Thanks to all who came out to join us on a great day at Irondequoit Country Club for the final Jane & Larry Glazer Memorial Golf Tournament to benefit Prevention 1st. A special thank-you to our Golf Sponsors.
Congratulations to our winning golfers:
1st Place Men’s Division (Score 57): Zach Buschner, Eric Koehler, Max Koehler, Ryan Wegman
1st Place Mixed Division (Score 65): Cook Properties, Maxwell Dowd, Lindsay Joyce, George Lynch
Longest Drive #10 Men: Joe Lachiusa Longest Drive #10 Women: Shelly VanLare Closest to Pin #6 Men: Max Koehler Closest to Pin #6 Women: Maureen Bass
Skins: Team Appelbaum 3 on Hole #17 Team Koehler 3 on Hole #7
Get family involved! Enlisting their grandchildren can be a great way to help older adults receive important reminders about avoiding injuries. Kids can help check for household hazards and look to see that there are smoke alarms. Older kids and teens can help test alarms and help you with other safety checks and tasks. A few things to remember:
Check the home for tripping hazards. If there are small rugs, they can be taped down to avoid slipping.
Are all the exits clear of furniture and clutter? Would it be easy to get out of the home if the smoke alarm or CO detector goes off?
Are night lights needed in bedrooms, bathrooms and hallways? Make sure there is enough light at the top of stairs.
Are stair handrails firm?
Does the bathroom need grab bars, a non-slip mat, a shower seat?
Are there smoke detectors and carbon monoxide detectors on each level and outside the bedroom? Remember that smoke alarms should be replaced every ten years and CO alarms every seven years.
Test the smoke alarms (including hard-wired ones). Are they working, and just as importantly, can everyone in the home hear the alarms? Basic smoke alarms may be difficult to hear because of their high pitched sound. If your ‘grand’ can’t hear the alarm from the next room, consider a Strobe Alarm which uses an extra bright light, or a Shaker Alarm that uses a vibrating device to shake a bed to awaken someone who wouldn’t hear the alarm without hearing aids.
Try this tip from our 2020 Rogoff Scholarship winner: Add a reminder to family members’ calendars to regularly change each alarm’s battery.
When was the last time the furnace and chimney were checked or cleaned? You may need to call to schedule a service or cleaning.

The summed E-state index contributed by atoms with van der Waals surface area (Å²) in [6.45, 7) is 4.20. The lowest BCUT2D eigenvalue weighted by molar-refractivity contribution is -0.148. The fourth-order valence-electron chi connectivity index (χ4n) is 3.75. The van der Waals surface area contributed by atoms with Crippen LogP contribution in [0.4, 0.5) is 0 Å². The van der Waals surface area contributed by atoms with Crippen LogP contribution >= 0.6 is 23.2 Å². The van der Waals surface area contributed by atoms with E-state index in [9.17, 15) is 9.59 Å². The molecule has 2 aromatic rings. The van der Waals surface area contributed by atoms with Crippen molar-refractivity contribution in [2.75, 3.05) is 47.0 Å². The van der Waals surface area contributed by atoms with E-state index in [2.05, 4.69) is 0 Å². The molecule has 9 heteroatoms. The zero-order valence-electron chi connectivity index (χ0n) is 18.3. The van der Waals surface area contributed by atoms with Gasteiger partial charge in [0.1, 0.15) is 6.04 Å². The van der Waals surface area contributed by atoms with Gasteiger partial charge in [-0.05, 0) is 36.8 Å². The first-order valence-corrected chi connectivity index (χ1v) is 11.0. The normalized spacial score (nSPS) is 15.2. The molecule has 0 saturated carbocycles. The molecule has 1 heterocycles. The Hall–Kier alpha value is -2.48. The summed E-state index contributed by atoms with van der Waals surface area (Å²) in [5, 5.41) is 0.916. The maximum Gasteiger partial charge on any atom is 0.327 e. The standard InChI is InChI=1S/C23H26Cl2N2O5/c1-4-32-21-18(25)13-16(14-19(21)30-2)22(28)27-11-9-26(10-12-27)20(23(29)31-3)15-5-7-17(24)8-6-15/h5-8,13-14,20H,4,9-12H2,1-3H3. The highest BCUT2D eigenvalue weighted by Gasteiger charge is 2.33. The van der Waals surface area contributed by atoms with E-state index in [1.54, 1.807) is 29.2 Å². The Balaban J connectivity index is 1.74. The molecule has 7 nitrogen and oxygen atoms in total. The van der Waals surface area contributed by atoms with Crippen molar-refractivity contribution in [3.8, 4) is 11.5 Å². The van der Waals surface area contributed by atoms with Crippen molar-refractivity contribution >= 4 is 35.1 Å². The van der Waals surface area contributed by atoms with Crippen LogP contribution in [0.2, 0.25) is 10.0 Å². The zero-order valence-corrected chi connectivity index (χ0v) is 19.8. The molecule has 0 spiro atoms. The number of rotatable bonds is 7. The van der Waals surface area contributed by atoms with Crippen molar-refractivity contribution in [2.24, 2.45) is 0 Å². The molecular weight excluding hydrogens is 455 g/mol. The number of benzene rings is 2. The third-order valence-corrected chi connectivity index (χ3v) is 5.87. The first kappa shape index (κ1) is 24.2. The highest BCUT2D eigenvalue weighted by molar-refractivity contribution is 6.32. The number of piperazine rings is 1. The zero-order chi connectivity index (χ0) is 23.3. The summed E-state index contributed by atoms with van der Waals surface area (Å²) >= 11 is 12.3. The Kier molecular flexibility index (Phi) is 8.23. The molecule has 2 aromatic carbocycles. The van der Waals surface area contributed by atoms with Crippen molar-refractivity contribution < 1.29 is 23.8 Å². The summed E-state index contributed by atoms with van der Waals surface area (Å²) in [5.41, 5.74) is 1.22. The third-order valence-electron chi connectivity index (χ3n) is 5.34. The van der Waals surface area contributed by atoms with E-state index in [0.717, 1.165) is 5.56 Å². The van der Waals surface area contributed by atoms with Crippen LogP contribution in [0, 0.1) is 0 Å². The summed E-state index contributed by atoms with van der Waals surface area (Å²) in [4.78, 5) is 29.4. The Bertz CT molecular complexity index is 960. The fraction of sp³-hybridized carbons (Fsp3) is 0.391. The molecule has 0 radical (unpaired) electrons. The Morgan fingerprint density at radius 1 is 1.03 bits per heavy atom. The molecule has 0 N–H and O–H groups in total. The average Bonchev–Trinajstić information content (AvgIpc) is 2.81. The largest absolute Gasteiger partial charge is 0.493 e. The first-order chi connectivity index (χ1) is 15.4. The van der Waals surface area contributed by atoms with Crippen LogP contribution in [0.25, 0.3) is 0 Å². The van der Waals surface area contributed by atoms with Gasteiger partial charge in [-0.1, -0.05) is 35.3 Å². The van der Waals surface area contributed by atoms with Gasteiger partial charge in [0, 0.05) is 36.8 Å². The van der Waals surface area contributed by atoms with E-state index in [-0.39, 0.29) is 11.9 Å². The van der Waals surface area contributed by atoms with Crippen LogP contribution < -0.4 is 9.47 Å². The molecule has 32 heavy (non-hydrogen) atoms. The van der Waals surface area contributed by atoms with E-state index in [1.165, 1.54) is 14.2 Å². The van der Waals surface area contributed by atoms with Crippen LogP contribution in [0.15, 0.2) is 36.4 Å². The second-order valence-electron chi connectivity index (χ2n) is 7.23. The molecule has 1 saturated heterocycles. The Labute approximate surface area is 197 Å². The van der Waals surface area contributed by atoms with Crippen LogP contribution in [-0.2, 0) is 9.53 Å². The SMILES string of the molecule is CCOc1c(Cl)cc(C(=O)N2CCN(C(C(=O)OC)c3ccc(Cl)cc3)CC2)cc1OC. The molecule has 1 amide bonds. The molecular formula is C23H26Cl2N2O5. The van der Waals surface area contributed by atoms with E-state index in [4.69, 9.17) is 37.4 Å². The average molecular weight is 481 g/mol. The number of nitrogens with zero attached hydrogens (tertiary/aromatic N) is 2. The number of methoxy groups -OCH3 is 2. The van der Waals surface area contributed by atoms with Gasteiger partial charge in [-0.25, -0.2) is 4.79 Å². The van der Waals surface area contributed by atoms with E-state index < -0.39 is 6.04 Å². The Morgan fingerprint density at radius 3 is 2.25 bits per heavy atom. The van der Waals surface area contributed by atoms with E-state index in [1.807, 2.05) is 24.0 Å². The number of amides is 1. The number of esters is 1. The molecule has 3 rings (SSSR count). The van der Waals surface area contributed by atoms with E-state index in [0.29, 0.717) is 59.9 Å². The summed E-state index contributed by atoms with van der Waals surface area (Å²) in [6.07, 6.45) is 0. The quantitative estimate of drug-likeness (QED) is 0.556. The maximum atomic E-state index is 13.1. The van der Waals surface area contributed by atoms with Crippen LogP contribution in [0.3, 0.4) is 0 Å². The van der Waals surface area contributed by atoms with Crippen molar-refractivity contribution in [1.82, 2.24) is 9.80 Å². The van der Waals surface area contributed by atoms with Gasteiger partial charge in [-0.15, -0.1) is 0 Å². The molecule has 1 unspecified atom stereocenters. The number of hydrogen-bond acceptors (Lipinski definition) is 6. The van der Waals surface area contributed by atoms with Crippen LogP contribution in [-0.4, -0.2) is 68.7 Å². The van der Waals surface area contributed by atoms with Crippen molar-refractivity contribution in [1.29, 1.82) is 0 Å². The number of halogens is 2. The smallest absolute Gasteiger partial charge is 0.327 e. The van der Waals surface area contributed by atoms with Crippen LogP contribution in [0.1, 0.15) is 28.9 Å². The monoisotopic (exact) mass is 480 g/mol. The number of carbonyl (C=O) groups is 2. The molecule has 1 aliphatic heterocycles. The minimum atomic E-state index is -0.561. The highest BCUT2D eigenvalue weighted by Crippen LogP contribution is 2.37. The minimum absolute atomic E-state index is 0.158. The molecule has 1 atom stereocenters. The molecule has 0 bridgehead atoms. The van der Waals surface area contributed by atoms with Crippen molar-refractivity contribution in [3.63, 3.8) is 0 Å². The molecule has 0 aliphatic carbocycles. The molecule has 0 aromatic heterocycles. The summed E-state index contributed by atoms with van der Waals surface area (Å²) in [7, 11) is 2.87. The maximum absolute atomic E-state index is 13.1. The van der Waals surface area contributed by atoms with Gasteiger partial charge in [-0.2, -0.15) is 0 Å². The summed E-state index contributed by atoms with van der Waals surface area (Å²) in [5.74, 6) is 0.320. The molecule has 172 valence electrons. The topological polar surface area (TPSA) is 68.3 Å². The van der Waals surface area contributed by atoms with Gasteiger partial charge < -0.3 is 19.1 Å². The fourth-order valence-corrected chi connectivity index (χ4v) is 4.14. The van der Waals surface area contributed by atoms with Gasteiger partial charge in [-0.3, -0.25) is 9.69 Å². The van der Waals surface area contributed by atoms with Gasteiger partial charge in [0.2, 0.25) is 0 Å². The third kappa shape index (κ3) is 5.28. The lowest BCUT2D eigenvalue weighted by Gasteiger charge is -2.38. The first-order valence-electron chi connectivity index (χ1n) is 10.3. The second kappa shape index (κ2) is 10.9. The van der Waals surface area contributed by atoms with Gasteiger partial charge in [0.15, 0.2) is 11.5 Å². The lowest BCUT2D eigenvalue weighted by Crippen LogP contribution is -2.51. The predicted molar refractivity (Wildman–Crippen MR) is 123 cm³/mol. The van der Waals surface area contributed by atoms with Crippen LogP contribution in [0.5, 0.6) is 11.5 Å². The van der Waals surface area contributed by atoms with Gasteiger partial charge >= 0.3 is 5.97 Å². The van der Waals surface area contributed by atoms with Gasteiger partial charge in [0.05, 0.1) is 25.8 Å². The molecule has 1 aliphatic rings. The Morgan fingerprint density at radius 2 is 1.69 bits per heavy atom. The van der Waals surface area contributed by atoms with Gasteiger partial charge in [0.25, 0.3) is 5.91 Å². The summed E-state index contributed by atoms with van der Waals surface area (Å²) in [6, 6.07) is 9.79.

Kindergartner Brielle McCarthy received a special prize for participating in the 13th Annual Prevention 1st Fire Safety Poster Contest—a ride to school in a fire truck, courtesy of the St. Paul Fire Department.
All (K-8) students in Monroe County, New York were eligible to participate in the annual Fire Safety Poster Contest sponsored by Prevention 1st, which included a raffle for the firetruck ride to school. $50 gift cards were awarded to artists in 5 grade categories and their schools received a check for $200. In addition, all teachers who submitted artwork were entered in a raffle for one of ten $500 Staples gift cards. Winning posters were displayed at various locations around the county.
More children ages 5-14 go to emergency rooms for bicycle-related injuries than with any other sport, and many of these are head injuries. Whether or not your locale requires a helmet, make sure your child wears one. A properly fitted bike helmet can save lives.
Get your child a helmet that fits now,
not one to ‘grow into.’ A helmet needs to fit well to provide protection. Here
are ‘fit tips’ from the National Highway Traffic Safety Administration:
Get the right size helmet:
around your child’s head.
try on several helmets in the correct size. Size can vary a bit between
helmet should sit level on the head and low on the forehead—not tilting on
the back of the head—one or two finger-widths above the eyebrow.
Once you’ve got the right size helmet, adjust
it for the right fit:
the side straps so they form a “V” shape under, and slightly in front of, the
the chin strap and tighten it. If the straps need to be longer or shorter, take
the helmet off to pull the straps from the back of the helmet.
final step is…a big yawn! With the mouth wide open the helmet should pull down
on the head. If it doesn’t, tighten it up.
Do the same for yourself! And be a good
role model – wear a helmet for every ride.